“I was so ready to give up, but you were there, and I remember you telling me to hold on,” Victoria told her. “You gave me the will to live.”
Shambo has continued to be there for Victoria. And together, they – along with her other three first responders – have been on the Today Show and on the TD Garden Stage at the Boston Strong benefit concert, where Victoria announced that she would make a full recovery and extended her thanks to Shambo and all the heroes who saved lives that day.
Shambo knows she saved lives that day – she doesn’t know how many. And she’s proud of her response, her ability to respond. Still, she’s reluctant to think of herself as a hero – chalking her actions up to 25 percent Navy training and 75 percent instinct, doing what she had to do. Besides, she says:
“I don’t think any of us really feel that we were the heroes. The heroes were the victims of the bombing – the people that have to get up every day and figure out how to get their coffee. It was just one day for me. For the victims, it’s the rest of their lives.”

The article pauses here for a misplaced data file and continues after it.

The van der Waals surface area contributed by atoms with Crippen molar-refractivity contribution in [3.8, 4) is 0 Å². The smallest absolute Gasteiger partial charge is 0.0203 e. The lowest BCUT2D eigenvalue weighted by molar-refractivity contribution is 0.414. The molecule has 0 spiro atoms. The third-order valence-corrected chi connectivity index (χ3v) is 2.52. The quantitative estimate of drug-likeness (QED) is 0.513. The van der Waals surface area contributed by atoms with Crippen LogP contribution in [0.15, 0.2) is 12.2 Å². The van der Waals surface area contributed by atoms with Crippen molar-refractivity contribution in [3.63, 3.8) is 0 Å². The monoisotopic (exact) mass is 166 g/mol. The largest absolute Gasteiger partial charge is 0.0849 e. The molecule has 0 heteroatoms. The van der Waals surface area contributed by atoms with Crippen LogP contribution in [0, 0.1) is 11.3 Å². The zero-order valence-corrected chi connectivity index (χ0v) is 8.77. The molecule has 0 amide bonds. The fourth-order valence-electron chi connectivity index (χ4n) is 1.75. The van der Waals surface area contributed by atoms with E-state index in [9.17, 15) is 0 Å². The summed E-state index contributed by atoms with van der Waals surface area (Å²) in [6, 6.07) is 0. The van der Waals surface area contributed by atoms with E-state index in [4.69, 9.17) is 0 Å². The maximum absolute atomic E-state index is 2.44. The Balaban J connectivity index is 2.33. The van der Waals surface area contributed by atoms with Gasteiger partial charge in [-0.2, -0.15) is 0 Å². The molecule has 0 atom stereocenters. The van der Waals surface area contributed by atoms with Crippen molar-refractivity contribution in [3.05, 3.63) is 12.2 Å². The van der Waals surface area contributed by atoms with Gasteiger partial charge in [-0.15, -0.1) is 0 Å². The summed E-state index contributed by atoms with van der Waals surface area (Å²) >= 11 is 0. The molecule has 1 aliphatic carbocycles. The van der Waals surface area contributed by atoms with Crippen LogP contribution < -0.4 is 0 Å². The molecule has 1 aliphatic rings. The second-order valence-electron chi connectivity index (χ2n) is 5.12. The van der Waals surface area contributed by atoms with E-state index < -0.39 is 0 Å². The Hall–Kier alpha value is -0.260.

Tradition and tragedy: Nothing brings Americans together more. In the face of one, we come together to celebrate the courage, strength and fortitude of the American spirit; in the face of the other, we come together to execute it.
When more than a half a million people came to the streets in the great American tradition of the Boston Marathon that crisp, sunny morning, it was in celebration. Some were celebrating their personal triumphs, some the success of others. Some came just for the sake of celebrating. But, ultimately, the marathon is a celebration of the American spirit. That’s what filled the air.
Then the smoke.
And, as tragedy unfolded, the people stepped up, coming together to show true humanity, true compassion, true bravery: showing what that American spirit is all about. Carrying each other to safety, giving clothes to one another, leading children to parents, flocking to the hospital to give blood, opening up apartments and beds, buying meals for one another. Simply holding and comforting one another. Vowing to come back from this Boston Stronger. That’s just good old American spirit: Our flag is still there.
And, as the smoke lifts from the bombsite and reveals the details of that day, it exposes some true bravery among us. Those heroes, who, while everyone else went one way, they went the other; when everyone else took shelter, they took aim. Those who risked their lives to save others.
Yes, tragedy brings us together. But it also has a way of showing us who stands apart.
And Alicia Shambo, for one, stands apart.